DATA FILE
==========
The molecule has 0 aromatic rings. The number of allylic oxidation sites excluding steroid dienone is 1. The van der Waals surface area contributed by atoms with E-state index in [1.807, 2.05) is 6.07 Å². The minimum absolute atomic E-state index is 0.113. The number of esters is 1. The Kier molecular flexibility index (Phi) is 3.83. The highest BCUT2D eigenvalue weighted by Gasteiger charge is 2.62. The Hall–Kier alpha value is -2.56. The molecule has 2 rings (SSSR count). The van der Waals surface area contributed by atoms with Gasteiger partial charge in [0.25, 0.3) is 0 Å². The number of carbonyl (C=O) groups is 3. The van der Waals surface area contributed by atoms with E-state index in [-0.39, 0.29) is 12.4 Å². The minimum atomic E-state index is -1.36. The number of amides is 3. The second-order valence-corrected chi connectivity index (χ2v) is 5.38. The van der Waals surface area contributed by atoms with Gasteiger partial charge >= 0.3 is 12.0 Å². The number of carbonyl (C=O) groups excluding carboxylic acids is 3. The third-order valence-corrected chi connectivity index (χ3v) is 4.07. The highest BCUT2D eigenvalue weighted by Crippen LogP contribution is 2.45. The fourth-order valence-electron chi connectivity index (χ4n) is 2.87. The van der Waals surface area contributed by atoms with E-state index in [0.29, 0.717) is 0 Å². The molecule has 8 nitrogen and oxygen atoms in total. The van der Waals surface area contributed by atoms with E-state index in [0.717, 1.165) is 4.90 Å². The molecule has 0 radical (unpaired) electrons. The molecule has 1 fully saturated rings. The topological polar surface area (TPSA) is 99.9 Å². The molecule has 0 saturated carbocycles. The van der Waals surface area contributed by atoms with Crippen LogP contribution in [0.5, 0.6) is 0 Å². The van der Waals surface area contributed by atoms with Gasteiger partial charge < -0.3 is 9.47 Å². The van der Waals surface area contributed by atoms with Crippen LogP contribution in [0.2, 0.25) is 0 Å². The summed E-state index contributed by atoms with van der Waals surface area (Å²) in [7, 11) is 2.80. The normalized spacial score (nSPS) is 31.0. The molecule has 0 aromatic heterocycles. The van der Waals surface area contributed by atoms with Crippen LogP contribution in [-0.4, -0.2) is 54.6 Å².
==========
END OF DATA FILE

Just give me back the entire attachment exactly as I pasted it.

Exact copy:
The molecule has 0 aromatic rings. The number of allylic oxidation sites excluding steroid dienone is 1. The van der Waals surface area contributed by atoms with E-state index in [1.807, 2.05) is 6.07 Å². The minimum absolute atomic E-state index is 0.113. The number of esters is 1. The Kier molecular flexibility index (Phi) is 3.83. The highest BCUT2D eigenvalue weighted by Gasteiger charge is 2.62. The Hall–Kier alpha value is -2.56. The molecule has 2 rings (SSSR count). The van der Waals surface area contributed by atoms with Gasteiger partial charge in [0.25, 0.3) is 0 Å². The number of carbonyl (C=O) groups is 3. The van der Waals surface area contributed by atoms with E-state index in [-0.39, 0.29) is 12.4 Å². The minimum atomic E-state index is -1.36. The number of amides is 3. The second-order valence-corrected chi connectivity index (χ2v) is 5.38. The van der Waals surface area contributed by atoms with Gasteiger partial charge >= 0.3 is 12.0 Å². The number of carbonyl (C=O) groups excluding carboxylic acids is 3. The third-order valence-corrected chi connectivity index (χ3v) is 4.07. The highest BCUT2D eigenvalue weighted by Crippen LogP contribution is 2.45. The fourth-order valence-electron chi connectivity index (χ4n) is 2.87. The van der Waals surface area contributed by atoms with E-state index in [0.29, 0.717) is 0 Å². The molecule has 8 nitrogen and oxygen atoms in total. The van der Waals surface area contributed by atoms with E-state index in [0.717, 1.165) is 4.90 Å². The molecule has 0 radical (unpaired) electrons. The molecule has 1 fully saturated rings. The topological polar surface area (TPSA) is 99.9 Å². The molecule has 0 saturated carbocycles. The van der Waals surface area contributed by atoms with Crippen LogP contribution in [0.5, 0.6) is 0 Å². The van der Waals surface area contributed by atoms with Gasteiger partial charge < -0.3 is 9.47 Å². The van der Waals surface area contributed by atoms with Crippen LogP contribution in [0.2, 0.25) is 0 Å². The summed E-state index contributed by atoms with van der Waals surface area (Å²) in [7, 11) is 2.80. The normalized spacial score (nSPS) is 31.0. The molecule has 0 aromatic heterocycles. The van der Waals surface area contributed by atoms with Crippen LogP contribution in [-0.4, -0.2) is 54.6 Å².